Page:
This December we want to share an insight into the annuals we have in the Seven Stories Collection. Whilst at first you may think they’re just those typical Christmas presents everyone gets as a child, we want to tell you why they offer so much more.  

Often thought of as ephemeral, annuals offer a very useful window into the world they come from. Our substantial collection of 730 annuals was donated by Victor Watson, who taught children’s literature at Homerton College, Cambridge University and is a long standing supporter, and advisor to Seven Stories.

The oldest annual in the Collection is a copy of Routledge’s Every Girl’s Annual estimated at dating all the way back to 1879. Typical of its time, the book is very text heavy showing the level of education the type of child who would receive an annual at Christmas had. Whilst this is the first of Routledge’s Every Girl’s Annual, the preface refers to a boy’s annual which had been running for the previous 17 years. The split in genders for annuals further demonstrates the society in which it was written where boys and girls did not receive the same children’s books when it came to Christmas books. With reference to needlework and sewing, the annual reflects the ideals expected of a little girl in 1879 and describes it as being for “every girl” – “merry, grave, studious and working girls” should all enjoy this annual according to its introduction.

 

In the mid-twentieth century annuals had moved on a bit and whilst more fun and colourful they were also still text heavy. Throughout the 1970s, with the addition of television and changing attitudes towards the expectations of children’s reading levels the appearance of more and more informal annuals began to appear. From Buffalo Bill to Puffin’s Pleasure, the mid-twentieth century marks a significant change in the style of annuals given at Christmastime. Take the BBC annuals as an example of the merging world of children’s annuals and popular TV.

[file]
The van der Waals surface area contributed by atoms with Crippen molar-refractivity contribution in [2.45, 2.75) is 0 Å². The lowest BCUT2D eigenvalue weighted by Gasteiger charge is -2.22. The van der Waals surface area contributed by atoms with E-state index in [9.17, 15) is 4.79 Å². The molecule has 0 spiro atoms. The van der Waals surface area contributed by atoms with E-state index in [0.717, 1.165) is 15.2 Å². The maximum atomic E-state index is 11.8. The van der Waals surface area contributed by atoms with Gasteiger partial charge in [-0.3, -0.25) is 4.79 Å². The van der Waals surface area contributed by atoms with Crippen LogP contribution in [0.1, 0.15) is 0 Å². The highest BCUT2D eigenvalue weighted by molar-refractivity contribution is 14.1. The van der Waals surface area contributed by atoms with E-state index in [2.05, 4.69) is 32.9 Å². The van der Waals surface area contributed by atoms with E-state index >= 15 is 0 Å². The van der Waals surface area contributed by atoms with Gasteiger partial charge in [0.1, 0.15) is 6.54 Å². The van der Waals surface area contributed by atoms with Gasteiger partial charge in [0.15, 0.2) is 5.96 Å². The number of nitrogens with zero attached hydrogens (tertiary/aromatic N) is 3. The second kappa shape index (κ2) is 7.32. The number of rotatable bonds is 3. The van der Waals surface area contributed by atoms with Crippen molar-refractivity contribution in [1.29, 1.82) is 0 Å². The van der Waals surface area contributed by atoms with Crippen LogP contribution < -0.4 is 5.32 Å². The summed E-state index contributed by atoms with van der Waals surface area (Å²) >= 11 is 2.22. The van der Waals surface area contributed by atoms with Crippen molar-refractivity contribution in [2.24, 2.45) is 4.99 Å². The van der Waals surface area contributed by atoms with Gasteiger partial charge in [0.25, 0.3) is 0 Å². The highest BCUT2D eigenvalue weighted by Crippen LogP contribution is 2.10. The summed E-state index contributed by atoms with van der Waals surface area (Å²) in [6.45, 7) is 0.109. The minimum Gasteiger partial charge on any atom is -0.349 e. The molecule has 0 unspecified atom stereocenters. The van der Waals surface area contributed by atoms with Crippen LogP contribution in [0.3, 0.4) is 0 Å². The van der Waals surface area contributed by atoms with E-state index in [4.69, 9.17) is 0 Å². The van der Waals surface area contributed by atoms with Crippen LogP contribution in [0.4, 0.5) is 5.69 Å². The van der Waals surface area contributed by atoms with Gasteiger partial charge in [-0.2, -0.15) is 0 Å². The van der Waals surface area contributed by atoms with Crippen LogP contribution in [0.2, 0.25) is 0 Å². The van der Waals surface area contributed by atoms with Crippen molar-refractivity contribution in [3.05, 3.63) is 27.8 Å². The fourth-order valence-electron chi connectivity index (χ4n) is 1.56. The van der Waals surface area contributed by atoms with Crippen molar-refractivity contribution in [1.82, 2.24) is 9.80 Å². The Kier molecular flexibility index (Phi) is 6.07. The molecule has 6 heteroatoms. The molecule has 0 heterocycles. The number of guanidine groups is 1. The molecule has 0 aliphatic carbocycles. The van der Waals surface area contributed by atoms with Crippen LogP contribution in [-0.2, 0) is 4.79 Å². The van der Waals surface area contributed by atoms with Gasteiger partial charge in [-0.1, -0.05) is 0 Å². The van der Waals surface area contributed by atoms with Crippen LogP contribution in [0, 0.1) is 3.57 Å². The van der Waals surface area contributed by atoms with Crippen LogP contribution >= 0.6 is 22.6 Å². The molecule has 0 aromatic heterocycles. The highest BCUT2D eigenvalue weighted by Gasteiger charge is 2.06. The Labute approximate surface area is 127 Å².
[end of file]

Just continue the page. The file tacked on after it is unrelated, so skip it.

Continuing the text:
Many familiar names in the children’s book world can be found in the pages of annuals. Take the below 1976 Blue Peter annual for example. A very famous bear by the name of Paddington often made an appearance. In this particular year Paddington goes to the BBC and ends up being a contestant on the quiz show, Sage of Britain with a specialist subject of marmalade sandwiches. Michael Bond’s charming stories in the Blue Peter annuals show the crossover between popular TV and children’s books, bringing together different worlds for young readers. 

  

And so spanning from 1879 to modern day the annuals held in the collection are a great way of exploring changes in British society. The nostalgia associated with different time periods and the shifts in the style, artwork and content are a great method of exploring how children’s books and attitudes towards children’s reading have changed over the years.   

Without Victor’s extensive collection of annuals we would not be able to explore the many ways that Children’s books reflect the society they were made in. So when you open an annual this Christmas why not think about the way it reflects British children’s books and life in general in 2018.